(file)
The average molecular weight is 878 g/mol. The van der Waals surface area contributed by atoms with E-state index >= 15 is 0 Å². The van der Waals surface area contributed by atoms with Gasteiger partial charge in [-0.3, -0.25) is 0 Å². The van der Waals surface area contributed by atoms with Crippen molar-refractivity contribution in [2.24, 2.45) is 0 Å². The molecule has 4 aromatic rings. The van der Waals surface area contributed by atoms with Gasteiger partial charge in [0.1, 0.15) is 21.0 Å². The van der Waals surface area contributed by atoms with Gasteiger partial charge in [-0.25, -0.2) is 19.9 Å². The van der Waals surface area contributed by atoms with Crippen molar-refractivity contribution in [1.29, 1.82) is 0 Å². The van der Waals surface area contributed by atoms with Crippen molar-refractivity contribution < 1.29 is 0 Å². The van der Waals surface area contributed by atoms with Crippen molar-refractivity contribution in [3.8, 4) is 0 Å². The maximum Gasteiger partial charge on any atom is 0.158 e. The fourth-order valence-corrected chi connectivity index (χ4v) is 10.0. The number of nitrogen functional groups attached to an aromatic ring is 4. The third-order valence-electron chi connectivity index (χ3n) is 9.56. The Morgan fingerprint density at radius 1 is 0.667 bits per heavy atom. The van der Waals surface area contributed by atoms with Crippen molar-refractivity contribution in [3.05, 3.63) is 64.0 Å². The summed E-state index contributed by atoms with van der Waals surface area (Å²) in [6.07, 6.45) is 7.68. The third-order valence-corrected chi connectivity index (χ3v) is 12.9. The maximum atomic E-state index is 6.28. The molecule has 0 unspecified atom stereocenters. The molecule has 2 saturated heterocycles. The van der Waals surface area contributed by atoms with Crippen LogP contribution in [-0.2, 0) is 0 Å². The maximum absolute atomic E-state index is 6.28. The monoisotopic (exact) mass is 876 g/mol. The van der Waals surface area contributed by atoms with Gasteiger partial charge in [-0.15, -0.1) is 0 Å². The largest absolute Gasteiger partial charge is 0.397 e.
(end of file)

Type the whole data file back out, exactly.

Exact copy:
The average molecular weight is 878 g/mol. The van der Waals surface area contributed by atoms with E-state index >= 15 is 0 Å². The van der Waals surface area contributed by atoms with Gasteiger partial charge in [-0.3, -0.25) is 0 Å². The van der Waals surface area contributed by atoms with Crippen molar-refractivity contribution in [2.24, 2.45) is 0 Å². The molecule has 4 aromatic rings. The van der Waals surface area contributed by atoms with Gasteiger partial charge in [0.1, 0.15) is 21.0 Å². The van der Waals surface area contributed by atoms with Gasteiger partial charge in [-0.25, -0.2) is 19.9 Å². The van der Waals surface area contributed by atoms with Crippen molar-refractivity contribution in [1.29, 1.82) is 0 Å². The van der Waals surface area contributed by atoms with Crippen molar-refractivity contribution < 1.29 is 0 Å². The van der Waals surface area contributed by atoms with Crippen molar-refractivity contribution in [3.8, 4) is 0 Å². The maximum Gasteiger partial charge on any atom is 0.158 e. The fourth-order valence-corrected chi connectivity index (χ4v) is 10.0. The number of nitrogen functional groups attached to an aromatic ring is 4. The third-order valence-electron chi connectivity index (χ3n) is 9.56. The Morgan fingerprint density at radius 1 is 0.667 bits per heavy atom. The van der Waals surface area contributed by atoms with Crippen molar-refractivity contribution in [3.05, 3.63) is 64.0 Å². The summed E-state index contributed by atoms with van der Waals surface area (Å²) in [6.07, 6.45) is 7.68. The third-order valence-corrected chi connectivity index (χ3v) is 12.9. The maximum atomic E-state index is 6.28. The molecule has 0 unspecified atom stereocenters. The molecule has 2 saturated heterocycles. The van der Waals surface area contributed by atoms with Crippen LogP contribution in [-0.2, 0) is 0 Å². The maximum absolute atomic E-state index is 6.28. The monoisotopic (exact) mass is 876 g/mol. The van der Waals surface area contributed by atoms with Gasteiger partial charge in [-0.15, -0.1) is 0 Å². The largest absolute Gasteiger partial charge is 0.397 e.